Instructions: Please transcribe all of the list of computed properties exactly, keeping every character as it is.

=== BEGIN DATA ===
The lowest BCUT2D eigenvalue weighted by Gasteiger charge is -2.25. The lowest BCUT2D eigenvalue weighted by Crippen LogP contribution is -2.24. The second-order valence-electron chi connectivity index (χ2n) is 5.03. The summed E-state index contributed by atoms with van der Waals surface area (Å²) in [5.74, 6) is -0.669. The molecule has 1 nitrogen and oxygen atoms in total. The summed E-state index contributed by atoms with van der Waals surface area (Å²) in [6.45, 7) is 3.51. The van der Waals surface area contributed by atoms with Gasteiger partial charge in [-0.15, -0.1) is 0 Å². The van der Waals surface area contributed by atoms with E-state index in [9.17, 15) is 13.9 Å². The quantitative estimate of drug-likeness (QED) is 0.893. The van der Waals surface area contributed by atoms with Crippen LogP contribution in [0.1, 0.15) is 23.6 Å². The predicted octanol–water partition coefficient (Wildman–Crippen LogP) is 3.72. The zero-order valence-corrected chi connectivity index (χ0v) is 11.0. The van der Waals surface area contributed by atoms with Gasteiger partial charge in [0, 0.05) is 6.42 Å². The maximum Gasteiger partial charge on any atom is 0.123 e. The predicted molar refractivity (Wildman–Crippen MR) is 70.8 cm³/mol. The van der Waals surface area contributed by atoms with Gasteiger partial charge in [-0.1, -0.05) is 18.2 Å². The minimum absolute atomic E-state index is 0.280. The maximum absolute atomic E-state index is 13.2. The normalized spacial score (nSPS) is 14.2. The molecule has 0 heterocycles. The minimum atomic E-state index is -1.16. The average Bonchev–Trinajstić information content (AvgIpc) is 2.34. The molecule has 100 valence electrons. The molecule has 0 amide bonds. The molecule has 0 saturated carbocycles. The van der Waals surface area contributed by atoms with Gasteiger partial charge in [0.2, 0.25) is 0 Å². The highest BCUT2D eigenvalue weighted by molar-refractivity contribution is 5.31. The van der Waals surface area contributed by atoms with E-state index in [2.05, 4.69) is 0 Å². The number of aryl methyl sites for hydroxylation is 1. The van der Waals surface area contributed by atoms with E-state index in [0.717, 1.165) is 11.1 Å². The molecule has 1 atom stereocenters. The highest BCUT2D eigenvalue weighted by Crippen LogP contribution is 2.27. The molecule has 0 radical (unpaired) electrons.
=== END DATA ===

The lowest BCUT2D eigenvalue weighted by Gasteiger charge is -2.25. The lowest BCUT2D eigenvalue weighted by Crippen LogP contribution is -2.24. The second-order valence-electron chi connectivity index (χ2n) is 5.03. The summed E-state index contributed by atoms with van der Waals surface area (Å²) in [5.74, 6) is -0.669. The molecule has 1 nitrogen and oxygen atoms in total. The summed E-state index contributed by atoms with van der Waals surface area (Å²) in [6.45, 7) is 3.51. The van der Waals surface area contributed by atoms with Gasteiger partial charge in [-0.15, -0.1) is 0 Å². The van der Waals surface area contributed by atoms with E-state index in [9.17, 15) is 13.9 Å². The quantitative estimate of drug-likeness (QED) is 0.893. The van der Waals surface area contributed by atoms with Crippen LogP contribution in [0.1, 0.15) is 23.6 Å². The predicted octanol–water partition coefficient (Wildman–Crippen LogP) is 3.72. The zero-order valence-corrected chi connectivity index (χ0v) is 11.0. The van der Waals surface area contributed by atoms with Gasteiger partial charge in [0, 0.05) is 6.42 Å². The maximum Gasteiger partial charge on any atom is 0.123 e. The predicted molar refractivity (Wildman–Crippen MR) is 70.8 cm³/mol. The van der Waals surface area contributed by atoms with Gasteiger partial charge in [-0.1, -0.05) is 18.2 Å². The minimum absolute atomic E-state index is 0.280. The maximum absolute atomic E-state index is 13.2. The normalized spacial score (nSPS) is 14.2. The molecule has 0 heterocycles. The minimum atomic E-state index is -1.16. The average Bonchev–Trinajstić information content (AvgIpc) is 2.34. The molecule has 100 valence electrons. The molecule has 0 amide bonds. The molecule has 0 saturated carbocycles. The van der Waals surface area contributed by atoms with Gasteiger partial charge in [0.2, 0.25) is 0 Å². The highest BCUT2D eigenvalue weighted by molar-refractivity contribution is 5.31. The van der Waals surface area contributed by atoms with E-state index in [2.05, 4.69) is 0 Å². The number of aryl methyl sites for hydroxylation is 1. The van der Waals surface area contributed by atoms with E-state index in [0.717, 1.165) is 11.1 Å². The molecule has 1 atom stereocenters. The highest BCUT2D eigenvalue weighted by Crippen LogP contribution is 2.27. The molecule has 0 radical (unpaired) electrons.